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Did Good Cajas Extend Bad Loans? Governance, Human Capital and Loan Portfolios


  • Vicente, Cuñat
  • Luis, Garicano


Did financial institutions with better governance arrangements weather the recent financial crisis better? And how about those with more qualified chairmen? We answer these questions in the context of the Spanish Savings and Loans (Cajas). We find that neither formal governance institutions (e.g. the way the board is appointed) nor real governance (e.g. the actual composition of the board and the role played by political parties in it) are highly correlated with the composition of the loan book at the peak of the financial crisis (the size of the portfolios of real estate and individual loans) or with the performance of these loans (the amount of non performing loans in the crisis or the decrease in ratings). On the other hand, we find a clear and significant impact of the human capital of the Caja chairmen on the measures of loan book composition and performance. In particular, we find that (1) Cajas whose chairman was previously a political appointee have had significantly worse loan performance; (2) Cajas whose chairman did not have postgraduate education have significantly worse performance; and (3) Cajas whose chairman had no banking experience had significantly worse performance.We examine the implications of these findings for our understanding of the origins of the crisis and for the future regulation of the Cajas.

Suggested Citation

  • Vicente, Cuñat & Luis, Garicano, 2010. "Did Good Cajas Extend Bad Loans? Governance, Human Capital and Loan Portfolios," MPRA Paper 42434, University Library of Munich, Germany.
  • Handle: RePEc:pra:mprapa:42434

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    References listed on IDEAS

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    Cited by:

    1. Calvo Angela Garcia, 2016. "Institutional development and bank competitive transformation in late industrializing economies: the Spanish case," Business and Politics, De Gruyter, vol. 18(1), pages 27-62, April.
    2. Luis Garicano & Luis Rayo, 2016. "Why Organizations Fail: Models and Cases," Journal of Economic Literature, American Economic Association, vol. 54(1), pages 137-192, March.
    3. Miguel Ángel Borrella Mas, 2015. "Partisan Alignment and Political Corruption. Theory and Evidence from Spain Job Market Paper," Working Papers. Serie AD 2015-07, Instituto Valenciano de Investigaciones Económicas, S.A. (Ivie).
    4. Andrea ÉLTETÕ, 2011. "The economic crisis and its management in Spain," Eastern Journal of European Studies, Centre for European Studies, Alexandru Ioan Cuza University, vol. 2, pages 41-55, June.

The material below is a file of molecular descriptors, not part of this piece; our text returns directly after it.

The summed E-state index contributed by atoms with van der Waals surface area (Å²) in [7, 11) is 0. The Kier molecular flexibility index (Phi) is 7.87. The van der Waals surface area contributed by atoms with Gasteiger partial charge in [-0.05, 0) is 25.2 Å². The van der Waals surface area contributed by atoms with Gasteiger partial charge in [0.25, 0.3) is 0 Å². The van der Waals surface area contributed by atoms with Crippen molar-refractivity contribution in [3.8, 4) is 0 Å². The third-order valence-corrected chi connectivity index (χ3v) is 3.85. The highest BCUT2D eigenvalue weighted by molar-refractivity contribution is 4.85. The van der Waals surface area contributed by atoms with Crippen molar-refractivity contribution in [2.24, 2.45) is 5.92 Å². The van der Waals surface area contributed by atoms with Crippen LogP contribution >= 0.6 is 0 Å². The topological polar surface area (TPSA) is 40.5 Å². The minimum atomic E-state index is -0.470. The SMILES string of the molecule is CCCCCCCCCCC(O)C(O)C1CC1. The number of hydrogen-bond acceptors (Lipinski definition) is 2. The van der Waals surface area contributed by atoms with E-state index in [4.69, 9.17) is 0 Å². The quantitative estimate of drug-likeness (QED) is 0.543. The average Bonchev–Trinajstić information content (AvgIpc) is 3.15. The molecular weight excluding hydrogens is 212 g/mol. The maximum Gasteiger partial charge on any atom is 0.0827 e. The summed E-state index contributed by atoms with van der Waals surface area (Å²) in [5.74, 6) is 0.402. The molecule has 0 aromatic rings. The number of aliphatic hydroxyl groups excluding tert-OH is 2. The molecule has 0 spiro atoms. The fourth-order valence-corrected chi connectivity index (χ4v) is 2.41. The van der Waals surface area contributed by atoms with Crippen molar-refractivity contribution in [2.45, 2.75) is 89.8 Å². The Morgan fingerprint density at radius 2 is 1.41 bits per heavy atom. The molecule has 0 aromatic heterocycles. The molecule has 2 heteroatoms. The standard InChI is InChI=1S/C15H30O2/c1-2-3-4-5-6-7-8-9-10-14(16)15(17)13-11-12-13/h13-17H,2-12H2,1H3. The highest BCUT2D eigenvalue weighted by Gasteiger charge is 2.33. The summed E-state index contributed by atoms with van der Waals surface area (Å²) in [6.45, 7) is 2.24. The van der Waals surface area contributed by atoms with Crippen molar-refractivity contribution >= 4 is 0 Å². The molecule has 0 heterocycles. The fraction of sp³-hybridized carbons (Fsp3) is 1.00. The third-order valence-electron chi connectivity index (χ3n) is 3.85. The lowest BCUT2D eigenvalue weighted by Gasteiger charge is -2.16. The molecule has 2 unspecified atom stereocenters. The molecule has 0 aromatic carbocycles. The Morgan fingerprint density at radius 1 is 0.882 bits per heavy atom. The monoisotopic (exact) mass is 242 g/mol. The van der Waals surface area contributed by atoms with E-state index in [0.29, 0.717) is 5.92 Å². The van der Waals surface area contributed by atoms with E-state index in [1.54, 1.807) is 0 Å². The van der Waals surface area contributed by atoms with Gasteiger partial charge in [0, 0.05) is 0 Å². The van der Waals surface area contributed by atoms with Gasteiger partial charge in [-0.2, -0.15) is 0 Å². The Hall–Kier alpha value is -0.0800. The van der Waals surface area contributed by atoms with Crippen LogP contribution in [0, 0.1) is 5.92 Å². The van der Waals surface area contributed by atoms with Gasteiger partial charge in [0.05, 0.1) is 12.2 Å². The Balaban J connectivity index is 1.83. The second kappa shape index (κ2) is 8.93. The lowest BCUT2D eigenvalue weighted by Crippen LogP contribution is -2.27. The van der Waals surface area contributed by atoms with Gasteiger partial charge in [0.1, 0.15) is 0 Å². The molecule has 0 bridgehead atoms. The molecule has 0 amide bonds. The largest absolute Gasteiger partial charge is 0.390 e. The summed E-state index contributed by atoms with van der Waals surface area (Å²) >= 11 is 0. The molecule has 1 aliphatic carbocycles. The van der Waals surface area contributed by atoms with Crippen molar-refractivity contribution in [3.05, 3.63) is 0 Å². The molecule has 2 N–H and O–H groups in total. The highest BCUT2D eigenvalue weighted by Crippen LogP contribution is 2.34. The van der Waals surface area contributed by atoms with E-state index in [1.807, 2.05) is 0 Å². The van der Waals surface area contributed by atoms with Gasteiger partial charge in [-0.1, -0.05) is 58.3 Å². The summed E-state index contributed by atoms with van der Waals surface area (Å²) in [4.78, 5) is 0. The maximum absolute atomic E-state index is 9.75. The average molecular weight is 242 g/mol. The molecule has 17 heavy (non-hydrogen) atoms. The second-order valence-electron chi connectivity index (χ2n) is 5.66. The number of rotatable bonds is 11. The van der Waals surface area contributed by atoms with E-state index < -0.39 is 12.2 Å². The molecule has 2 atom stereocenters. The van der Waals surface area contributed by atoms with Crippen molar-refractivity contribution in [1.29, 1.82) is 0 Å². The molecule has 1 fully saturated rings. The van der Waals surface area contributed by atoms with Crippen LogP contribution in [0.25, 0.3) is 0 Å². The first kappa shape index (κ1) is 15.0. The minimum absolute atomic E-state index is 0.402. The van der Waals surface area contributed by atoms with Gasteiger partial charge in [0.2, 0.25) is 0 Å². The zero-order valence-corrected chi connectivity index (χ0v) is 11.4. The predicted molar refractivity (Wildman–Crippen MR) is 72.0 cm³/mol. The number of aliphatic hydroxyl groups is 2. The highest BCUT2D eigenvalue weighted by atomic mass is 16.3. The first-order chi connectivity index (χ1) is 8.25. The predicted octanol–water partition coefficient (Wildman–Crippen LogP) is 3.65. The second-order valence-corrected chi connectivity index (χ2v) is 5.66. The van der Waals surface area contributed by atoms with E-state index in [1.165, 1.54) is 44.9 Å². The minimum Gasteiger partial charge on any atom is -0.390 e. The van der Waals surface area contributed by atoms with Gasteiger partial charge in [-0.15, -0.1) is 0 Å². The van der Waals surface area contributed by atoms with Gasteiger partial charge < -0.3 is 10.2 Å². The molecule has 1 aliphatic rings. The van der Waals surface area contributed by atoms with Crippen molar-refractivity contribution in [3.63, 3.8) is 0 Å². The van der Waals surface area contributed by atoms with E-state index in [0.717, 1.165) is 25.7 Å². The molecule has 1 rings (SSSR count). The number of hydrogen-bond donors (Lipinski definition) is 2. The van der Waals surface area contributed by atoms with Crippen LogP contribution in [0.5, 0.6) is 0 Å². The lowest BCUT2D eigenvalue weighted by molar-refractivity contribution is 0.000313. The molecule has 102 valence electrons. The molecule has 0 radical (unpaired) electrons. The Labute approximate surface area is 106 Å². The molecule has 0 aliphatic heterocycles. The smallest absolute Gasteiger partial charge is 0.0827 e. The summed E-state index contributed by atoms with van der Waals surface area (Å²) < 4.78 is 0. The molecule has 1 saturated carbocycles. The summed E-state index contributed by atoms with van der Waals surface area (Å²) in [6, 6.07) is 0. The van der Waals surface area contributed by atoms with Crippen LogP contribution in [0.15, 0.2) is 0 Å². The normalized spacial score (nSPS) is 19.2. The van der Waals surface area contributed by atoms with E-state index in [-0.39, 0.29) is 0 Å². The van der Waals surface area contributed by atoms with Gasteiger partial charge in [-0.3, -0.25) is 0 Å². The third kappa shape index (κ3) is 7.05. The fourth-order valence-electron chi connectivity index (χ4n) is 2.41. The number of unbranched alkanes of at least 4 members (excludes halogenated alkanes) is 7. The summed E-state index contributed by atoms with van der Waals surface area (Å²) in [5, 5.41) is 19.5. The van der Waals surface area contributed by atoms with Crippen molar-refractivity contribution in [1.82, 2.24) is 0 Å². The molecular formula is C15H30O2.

5. Stefanelli, Valeria & Matteo, Cotugno, 2010. "An Empirical Analysis on Board Monitoring Role and Loan Portfolio Quality Measurement in Banks," MPRA Paper 29766, University Library of Munich, Germany.
    6. Filippo De Marco & Marco Macchiavelli, 2016. "The Political Origin of Home Bias: The Case of Europe," Finance and Economics Discussion Series 2016-060, Board of Governors of the Federal Reserve System (U.S.).
    7. Owen, Ann L. & Temesvary, Judit, 2017. "The performance effects of gender diversity on bank boards," MPRA Paper 80078, University Library of Munich, Germany.
    8. Emma García-Meca, 2016. "Political connections, gender diversity and compensation policy," Review of Managerial Science, Springer, vol. 10(3), pages 553-576, July.
    9. Ana Lozano-Vivas & Miguel Meléndez-Jiménez & Antonio Morales, 2011. "With whom to merge? A tale of the Spanish banking deregulation process," SERIEs: Journal of the Spanish Economic Association, Springer;Spanish Economic Association, vol. 2(2), pages 159-184, June.
    10. Daniel Ferreira & Tom Kirchmaier & Daniel Metzger, 2011. "Boards of Banks," FMG Discussion Papers dp664, Financial Markets Group.

    More about this item


    savings banks; crisis; human capital; CEOs;

    JEL classification:

    • G34 - Financial Economics - - Corporate Finance and Governance - - - Mergers; Acquisitions; Restructuring; Corporate Governance
    • G30 - Financial Economics - - Corporate Finance and Governance - - - General


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